Israel Must Help French Jews Remain in the Diaspora

Netanyahu's mistake lies not in encouraging immigration, but in forgetting that Israel is obliged to support and secure Jewish life abroad.

David Fachler
David Fachler
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A man lights candles during a tribute for the victims of the Paris attacks in front of the French embassy in Tel Aviv, January 11, 2015.
A man lights candles during a tribute for the victims of the Paris attacks in front of the French embassy in Tel Aviv, January 11, 2015.Credit: Reuters
David Fachler
David Fachler

In the wake of the horrific events that occurred in Paris last week, politicians here in Israel have been trying to come to grips with how best to solve this problem at least insofar as it pertains to French Jewry. In the wake of the attacks, the prime minister has invited French Jews to come "home" to Israel, the foreign minister has echoed this call, and the former finance minister has declared that Israel is the only place for the Jews. To my mind there is something troubling to this reaction.

In its capacity as Jewish State, Israel plays a number of roles vis-à-vis Diaspora Jewry. It is of course considered a Jewish Homeland that does and must open its gates to any Jew around the world who wishes to enter them, whether they do so voluntarily or because there is nowhere else to go. In this sphere Israel invests much effort in absorbing and assisting new olim (immigrants). Indeed, the results of this absorption process are very impressive.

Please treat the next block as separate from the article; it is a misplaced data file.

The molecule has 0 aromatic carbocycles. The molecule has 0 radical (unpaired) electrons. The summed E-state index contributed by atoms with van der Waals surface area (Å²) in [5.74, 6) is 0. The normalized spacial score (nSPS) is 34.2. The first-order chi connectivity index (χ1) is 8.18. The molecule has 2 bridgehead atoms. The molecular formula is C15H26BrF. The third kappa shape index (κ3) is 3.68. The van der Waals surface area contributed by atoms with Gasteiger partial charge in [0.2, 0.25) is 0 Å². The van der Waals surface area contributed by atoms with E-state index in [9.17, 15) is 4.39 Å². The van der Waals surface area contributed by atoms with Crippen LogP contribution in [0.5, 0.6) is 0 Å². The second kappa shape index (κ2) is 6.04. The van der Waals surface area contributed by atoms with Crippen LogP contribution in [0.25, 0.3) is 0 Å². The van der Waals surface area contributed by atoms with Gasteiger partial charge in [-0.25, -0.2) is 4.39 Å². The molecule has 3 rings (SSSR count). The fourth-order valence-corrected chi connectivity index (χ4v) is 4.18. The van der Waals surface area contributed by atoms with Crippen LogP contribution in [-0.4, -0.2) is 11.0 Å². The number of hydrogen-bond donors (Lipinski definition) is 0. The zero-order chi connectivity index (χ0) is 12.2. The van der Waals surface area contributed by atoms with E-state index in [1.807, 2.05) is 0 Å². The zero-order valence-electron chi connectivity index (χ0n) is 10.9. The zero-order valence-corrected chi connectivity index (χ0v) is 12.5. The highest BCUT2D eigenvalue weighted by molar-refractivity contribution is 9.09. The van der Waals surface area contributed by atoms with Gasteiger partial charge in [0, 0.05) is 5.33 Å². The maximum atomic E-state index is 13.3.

Another function of the Jewish State is to fill Jews around the world with a sense of pride that somewhere in the world there is an independent Jewish State where, within a democratic framework, Jews call the shots. Jews feel no longer a stateless minority but rather compatriots and honorary citizens of a state that purports to promote Jewish values and to represent these to the international community. This function is not easy to uphold and within a hostile environment it is difficult for Israel’s actions and views to remain undistorted, even if much can be done in the sphere of public relations. However, given the overwhelming bias from international media outlets it would probably be unfair to overly fault the Jewish State and its leaders for the unbalanced image it is assigned.

The Jewish State also has a third function: being the protector of world Jewry. Jews and Zionists around the world rally around the Jewish State, contribute valuable finances and other resources in the knowledge that Israel has their back. There is an implied, and sometimes express, understanding that in return for the very generous contributions world Jewry has made to the Jewish State, the latter will reciprocate by protecting their interests abroad as well as in their homeland. It means that whenever and wherever there is trouble around the world Israel will try to assure local Jewry that their interests are being protected.